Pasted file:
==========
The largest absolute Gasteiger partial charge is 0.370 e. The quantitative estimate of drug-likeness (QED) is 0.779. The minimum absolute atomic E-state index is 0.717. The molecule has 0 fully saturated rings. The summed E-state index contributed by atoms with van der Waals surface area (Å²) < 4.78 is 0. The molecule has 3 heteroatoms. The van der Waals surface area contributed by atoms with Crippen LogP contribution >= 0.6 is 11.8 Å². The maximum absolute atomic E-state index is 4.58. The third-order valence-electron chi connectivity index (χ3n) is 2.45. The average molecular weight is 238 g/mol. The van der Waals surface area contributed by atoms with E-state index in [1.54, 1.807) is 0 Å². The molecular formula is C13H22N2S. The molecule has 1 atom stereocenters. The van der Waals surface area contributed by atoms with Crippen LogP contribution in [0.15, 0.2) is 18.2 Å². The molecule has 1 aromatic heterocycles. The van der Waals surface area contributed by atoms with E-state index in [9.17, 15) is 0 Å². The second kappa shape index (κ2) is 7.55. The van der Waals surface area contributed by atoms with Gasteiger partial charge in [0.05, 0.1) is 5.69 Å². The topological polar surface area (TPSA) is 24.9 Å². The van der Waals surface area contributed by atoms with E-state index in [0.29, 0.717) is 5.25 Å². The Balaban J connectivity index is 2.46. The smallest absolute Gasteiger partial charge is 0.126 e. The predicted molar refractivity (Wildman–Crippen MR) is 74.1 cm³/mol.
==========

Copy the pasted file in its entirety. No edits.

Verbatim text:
The largest absolute Gasteiger partial charge is 0.370 e. The quantitative estimate of drug-likeness (QED) is 0.779. The minimum absolute atomic E-state index is 0.717. The molecule has 0 fully saturated rings. The summed E-state index contributed by atoms with van der Waals surface area (Å²) < 4.78 is 0. The molecule has 3 heteroatoms. The van der Waals surface area contributed by atoms with Crippen LogP contribution >= 0.6 is 11.8 Å². The maximum absolute atomic E-state index is 4.58. The third-order valence-electron chi connectivity index (χ3n) is 2.45. The average molecular weight is 238 g/mol. The van der Waals surface area contributed by atoms with E-state index in [1.54, 1.807) is 0 Å². The molecular formula is C13H22N2S. The molecule has 1 atom stereocenters. The van der Waals surface area contributed by atoms with Crippen LogP contribution in [0.15, 0.2) is 18.2 Å². The molecule has 1 aromatic heterocycles. The van der Waals surface area contributed by atoms with E-state index in [9.17, 15) is 0 Å². The second kappa shape index (κ2) is 7.55. The van der Waals surface area contributed by atoms with Gasteiger partial charge in [0.05, 0.1) is 5.69 Å². The topological polar surface area (TPSA) is 24.9 Å². The van der Waals surface area contributed by atoms with E-state index in [0.29, 0.717) is 5.25 Å². The Balaban J connectivity index is 2.46. The smallest absolute Gasteiger partial charge is 0.126 e. The predicted molar refractivity (Wildman–Crippen MR) is 74.1 cm³/mol.